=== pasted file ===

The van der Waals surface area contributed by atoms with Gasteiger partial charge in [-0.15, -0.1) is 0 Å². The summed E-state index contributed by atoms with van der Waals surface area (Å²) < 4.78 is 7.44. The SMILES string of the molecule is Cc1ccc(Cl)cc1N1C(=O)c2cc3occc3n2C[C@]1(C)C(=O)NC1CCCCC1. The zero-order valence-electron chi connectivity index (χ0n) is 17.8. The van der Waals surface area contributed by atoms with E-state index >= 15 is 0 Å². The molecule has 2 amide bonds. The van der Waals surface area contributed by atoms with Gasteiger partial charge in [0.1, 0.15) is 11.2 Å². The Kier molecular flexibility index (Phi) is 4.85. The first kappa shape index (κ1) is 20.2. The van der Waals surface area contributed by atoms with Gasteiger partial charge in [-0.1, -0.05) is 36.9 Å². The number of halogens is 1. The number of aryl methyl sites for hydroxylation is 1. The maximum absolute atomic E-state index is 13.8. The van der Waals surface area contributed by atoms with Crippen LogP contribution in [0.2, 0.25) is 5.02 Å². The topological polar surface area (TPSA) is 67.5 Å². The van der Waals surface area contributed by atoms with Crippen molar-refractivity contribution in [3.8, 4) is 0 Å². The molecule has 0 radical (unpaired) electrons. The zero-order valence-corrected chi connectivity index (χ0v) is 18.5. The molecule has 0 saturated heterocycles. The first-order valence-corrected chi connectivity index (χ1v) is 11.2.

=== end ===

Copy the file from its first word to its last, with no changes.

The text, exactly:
The van der Waals surface area contributed by atoms with Gasteiger partial charge in [-0.15, -0.1) is 0 Å². The summed E-state index contributed by atoms with van der Waals surface area (Å²) < 4.78 is 7.44. The SMILES string of the molecule is Cc1ccc(Cl)cc1N1C(=O)c2cc3occc3n2C[C@]1(C)C(=O)NC1CCCCC1. The zero-order valence-electron chi connectivity index (χ0n) is 17.8. The van der Waals surface area contributed by atoms with E-state index >= 15 is 0 Å². The molecule has 2 amide bonds. The van der Waals surface area contributed by atoms with Gasteiger partial charge in [0.1, 0.15) is 11.2 Å². The Kier molecular flexibility index (Phi) is 4.85. The first kappa shape index (κ1) is 20.2. The van der Waals surface area contributed by atoms with Gasteiger partial charge in [-0.1, -0.05) is 36.9 Å². The number of halogens is 1. The number of aryl methyl sites for hydroxylation is 1. The maximum absolute atomic E-state index is 13.8. The van der Waals surface area contributed by atoms with Crippen LogP contribution in [0.2, 0.25) is 5.02 Å². The topological polar surface area (TPSA) is 67.5 Å². The van der Waals surface area contributed by atoms with Crippen molar-refractivity contribution in [3.8, 4) is 0 Å². The molecule has 0 radical (unpaired) electrons. The zero-order valence-corrected chi connectivity index (χ0v) is 18.5. The molecule has 0 saturated heterocycles. The first-order valence-corrected chi connectivity index (χ1v) is 11.2.